Saturday, April 20, 2013

Hip Helpers

It has been a while since I have suggested "hip helpers" for a client, but this past week I am SO glad that I did! My 15-month old client has low muscle tone and is able to propel around only by scooting with one leg up as the other is rotated down to the floor along with one fist propping/pushing off. He has too much sensory sensitivity in his hands to crawl. As a result of this scooting position, he is having difficulties sitting with his legs in front, side-sit, ring sit, criss-cross sit, or standing; he appears to be in pain and have over stretched ligaments. He even sleeps with both hips externally rotated. This is where the help of the product "hip helper" came in. It is similar to lycra biking shorts, except for the seam is sewn between the legs in order for the legs to stay together. See the product at:

Hip Helpers Home

Wearing them helps align the childs hips. As an OT working on fine-motor skills and core strengthening with this client, this has allowed me to keep him aligned and balanced in sitting so that his arms are free to both manipulate a toy instead of one hand propping on the floor. Since we just started using them, I am hoping that each week this toddler will figure out where midline is and improve bilateral integration... and after that the sky is the limit!

Check out the site therapists/parents, because you might think this is for your little one!

Friday, February 8, 2013

Infant massage

As an occupational therapist who works with infants and toddlers, I have seen first hand how great infant massage can be! This article highlights this:

Infant massage: Understand this soothing therapy -

Seven years ago, I went through training to become a certified infant touch & massage instructor (CITMI). I did this so that I could teach parents of my clients how to massage their babies. Sometimes when a child has multiple disabilities and medical problems, there is minimal things that a parent can do to truly bond with their baby. When you teach those parents how to massage their infant and how to read the signs of their baby (respiration, state of arousal, emotion, etc), all of a sudden the parent seems to feel more competent as a parent that they could provide a source of enjoyment for this baby who has so many medical needs. Also, for some children it shows that touch doesn't have to mean pain. Medically fragile infants have been poked with needles and tubes so much that they may become aversive to touch if not exposed to a pleasurable touch as well.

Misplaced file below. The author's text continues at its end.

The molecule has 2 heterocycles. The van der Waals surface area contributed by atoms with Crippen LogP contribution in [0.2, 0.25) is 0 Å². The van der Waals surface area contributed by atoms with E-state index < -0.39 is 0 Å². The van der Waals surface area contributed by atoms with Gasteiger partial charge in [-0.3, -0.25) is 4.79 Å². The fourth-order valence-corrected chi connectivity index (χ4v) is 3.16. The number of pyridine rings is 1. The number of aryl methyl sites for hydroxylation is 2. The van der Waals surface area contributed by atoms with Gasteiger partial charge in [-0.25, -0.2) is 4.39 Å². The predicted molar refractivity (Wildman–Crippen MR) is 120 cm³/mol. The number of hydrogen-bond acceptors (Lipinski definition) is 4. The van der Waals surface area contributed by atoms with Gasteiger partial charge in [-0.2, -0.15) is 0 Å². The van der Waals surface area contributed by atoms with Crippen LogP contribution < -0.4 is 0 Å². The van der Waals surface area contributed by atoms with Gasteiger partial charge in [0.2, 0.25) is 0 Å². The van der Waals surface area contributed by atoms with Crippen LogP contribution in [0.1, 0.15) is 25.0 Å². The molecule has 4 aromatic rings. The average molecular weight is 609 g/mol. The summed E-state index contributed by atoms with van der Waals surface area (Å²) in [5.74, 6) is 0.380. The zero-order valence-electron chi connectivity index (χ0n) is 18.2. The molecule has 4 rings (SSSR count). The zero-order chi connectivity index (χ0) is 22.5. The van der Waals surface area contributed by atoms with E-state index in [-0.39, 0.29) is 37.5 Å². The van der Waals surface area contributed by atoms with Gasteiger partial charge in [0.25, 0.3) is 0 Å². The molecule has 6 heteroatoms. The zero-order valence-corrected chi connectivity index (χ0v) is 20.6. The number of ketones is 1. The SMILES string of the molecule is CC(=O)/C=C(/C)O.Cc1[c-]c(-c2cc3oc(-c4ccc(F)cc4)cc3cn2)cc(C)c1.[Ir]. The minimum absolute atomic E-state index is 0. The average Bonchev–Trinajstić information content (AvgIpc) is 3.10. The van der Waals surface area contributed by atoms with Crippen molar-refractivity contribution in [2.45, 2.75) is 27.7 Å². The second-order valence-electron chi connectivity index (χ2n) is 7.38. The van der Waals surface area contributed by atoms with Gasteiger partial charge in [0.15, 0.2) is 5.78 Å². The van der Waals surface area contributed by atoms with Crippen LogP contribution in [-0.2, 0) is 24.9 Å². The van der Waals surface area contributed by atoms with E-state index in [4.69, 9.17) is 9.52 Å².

For babies with development delays massage can be beneficial too. The massage can loosen tight muscles as well as stimulate floppy muscles. The massage can aid in "body in space" awareness which can then lead to the child achieving motor milestones such as rolling over to the tummy and back.

Massage can be just as important for typically developing infants, especially if they tend to have constipation or reflux. When I was going through the training, my daughter was 2 years old; she really enjoyed me practicing the various massage strokes on her arms, legs, and tummy. She would even come ly on my lap and say "saj me mama"... a great measure of bonding and success!

Thursday, December 13, 2012

The Feeding Relationship

Just wanted to share this informative article on how to start a good "mealtime" relationship with your child right from the start- infancy!

ZERO TO THREE: The Feeding Relationship

Since I have been working in an early intervention setting for the past 9 years, I truly agree that the beginning is the time to start promoting bonding and healthy mealtime habits. This article gives suggestions for the child who is not medically fragile. Unfortunately, so many of the medically fragile children that I work with for occupational therapy have LOTS of feeding & bonding issues from the start: living in the NICU vs. going home, tube feeding vs. oral feeding, oral aversions, surgeries, etc. When that is the case, there are many things that can be done by the family, nurses, therapists, etc. to help make sure bonding takes place and that feeding issues are resolved as much as possible in that particular situation. I always let the family know that the baby loves them, not me, and therefore I can show them how to feed, massage, or play with their baby, but it is the family members that need to do those things on a daily basis which just reinforces a stronger attachment on the part of the baby and the adult/family member!